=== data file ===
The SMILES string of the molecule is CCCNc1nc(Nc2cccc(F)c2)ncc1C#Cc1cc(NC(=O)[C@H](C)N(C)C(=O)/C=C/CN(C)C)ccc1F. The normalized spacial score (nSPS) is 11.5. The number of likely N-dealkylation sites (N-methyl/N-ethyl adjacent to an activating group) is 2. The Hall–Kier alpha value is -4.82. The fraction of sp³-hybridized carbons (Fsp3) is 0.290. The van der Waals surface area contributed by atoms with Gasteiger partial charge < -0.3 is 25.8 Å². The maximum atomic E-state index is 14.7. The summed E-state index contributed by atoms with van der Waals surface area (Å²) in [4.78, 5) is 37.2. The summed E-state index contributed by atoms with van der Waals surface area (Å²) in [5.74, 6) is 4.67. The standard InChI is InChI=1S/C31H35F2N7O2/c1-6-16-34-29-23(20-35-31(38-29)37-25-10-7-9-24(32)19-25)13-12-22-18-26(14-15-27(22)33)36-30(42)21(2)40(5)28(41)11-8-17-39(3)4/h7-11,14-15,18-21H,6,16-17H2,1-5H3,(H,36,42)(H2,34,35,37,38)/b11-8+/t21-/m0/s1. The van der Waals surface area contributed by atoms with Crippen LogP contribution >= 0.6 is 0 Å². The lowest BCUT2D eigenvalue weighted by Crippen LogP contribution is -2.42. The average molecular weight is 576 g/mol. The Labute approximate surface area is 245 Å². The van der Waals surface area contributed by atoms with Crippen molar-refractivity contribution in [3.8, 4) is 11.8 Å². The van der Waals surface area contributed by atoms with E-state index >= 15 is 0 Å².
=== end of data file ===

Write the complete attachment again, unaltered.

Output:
The SMILES string of the molecule is CCCNc1nc(Nc2cccc(F)c2)ncc1C#Cc1cc(NC(=O)[C@H](C)N(C)C(=O)/C=C/CN(C)C)ccc1F. The normalized spacial score (nSPS) is 11.5. The number of likely N-dealkylation sites (N-methyl/N-ethyl adjacent to an activating group) is 2. The Hall–Kier alpha value is -4.82. The fraction of sp³-hybridized carbons (Fsp3) is 0.290. The van der Waals surface area contributed by atoms with Gasteiger partial charge < -0.3 is 25.8 Å². The maximum atomic E-state index is 14.7. The summed E-state index contributed by atoms with van der Waals surface area (Å²) in [4.78, 5) is 37.2. The summed E-state index contributed by atoms with van der Waals surface area (Å²) in [5.74, 6) is 4.67. The standard InChI is InChI=1S/C31H35F2N7O2/c1-6-16-34-29-23(20-35-31(38-29)37-25-10-7-9-24(32)19-25)13-12-22-18-26(14-15-27(22)33)36-30(42)21(2)40(5)28(41)11-8-17-39(3)4/h7-11,14-15,18-21H,6,16-17H2,1-5H3,(H,36,42)(H2,34,35,37,38)/b11-8+/t21-/m0/s1. The van der Waals surface area contributed by atoms with Crippen LogP contribution >= 0.6 is 0 Å². The lowest BCUT2D eigenvalue weighted by Crippen LogP contribution is -2.42. The average molecular weight is 576 g/mol. The Labute approximate surface area is 245 Å². The van der Waals surface area contributed by atoms with Crippen molar-refractivity contribution in [3.8, 4) is 11.8 Å². The van der Waals surface area contributed by atoms with E-state index >= 15 is 0 Å².